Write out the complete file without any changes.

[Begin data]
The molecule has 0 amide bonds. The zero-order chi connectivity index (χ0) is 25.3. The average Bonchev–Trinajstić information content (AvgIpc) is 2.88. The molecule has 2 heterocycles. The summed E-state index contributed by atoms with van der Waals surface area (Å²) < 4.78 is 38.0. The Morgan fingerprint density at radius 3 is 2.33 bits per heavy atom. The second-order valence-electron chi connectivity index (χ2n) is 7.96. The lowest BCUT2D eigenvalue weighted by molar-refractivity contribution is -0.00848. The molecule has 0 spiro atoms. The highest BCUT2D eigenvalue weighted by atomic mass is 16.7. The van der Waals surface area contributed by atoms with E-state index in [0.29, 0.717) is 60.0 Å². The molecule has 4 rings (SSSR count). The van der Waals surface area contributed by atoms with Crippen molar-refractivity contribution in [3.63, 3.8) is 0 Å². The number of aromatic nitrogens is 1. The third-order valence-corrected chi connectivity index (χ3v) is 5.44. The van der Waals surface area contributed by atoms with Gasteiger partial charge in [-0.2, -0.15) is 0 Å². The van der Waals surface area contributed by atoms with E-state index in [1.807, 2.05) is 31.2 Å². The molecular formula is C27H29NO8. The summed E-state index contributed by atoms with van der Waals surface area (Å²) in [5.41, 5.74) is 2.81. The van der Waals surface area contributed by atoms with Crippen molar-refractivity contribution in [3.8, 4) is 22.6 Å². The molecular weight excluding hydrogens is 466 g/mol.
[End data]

The molecule has 0 amide bonds. The zero-order chi connectivity index (χ0) is 25.3. The average Bonchev–Trinajstić information content (AvgIpc) is 2.88. The molecule has 2 heterocycles. The summed E-state index contributed by atoms with van der Waals surface area (Å²) < 4.78 is 38.0. The Morgan fingerprint density at radius 3 is 2.33 bits per heavy atom. The second-order valence-electron chi connectivity index (χ2n) is 7.96. The lowest BCUT2D eigenvalue weighted by molar-refractivity contribution is -0.00848. The molecule has 0 spiro atoms. The highest BCUT2D eigenvalue weighted by atomic mass is 16.7. The van der Waals surface area contributed by atoms with E-state index in [0.29, 0.717) is 60.0 Å². The molecule has 4 rings (SSSR count). The van der Waals surface area contributed by atoms with Crippen molar-refractivity contribution in [3.63, 3.8) is 0 Å². The number of aromatic nitrogens is 1. The third-order valence-corrected chi connectivity index (χ3v) is 5.44. The van der Waals surface area contributed by atoms with Gasteiger partial charge in [-0.2, -0.15) is 0 Å². The van der Waals surface area contributed by atoms with E-state index in [1.807, 2.05) is 31.2 Å². The molecular formula is C27H29NO8. The summed E-state index contributed by atoms with van der Waals surface area (Å²) in [5.41, 5.74) is 2.81. The van der Waals surface area contributed by atoms with Crippen molar-refractivity contribution in [3.8, 4) is 22.6 Å². The molecular weight excluding hydrogens is 466 g/mol.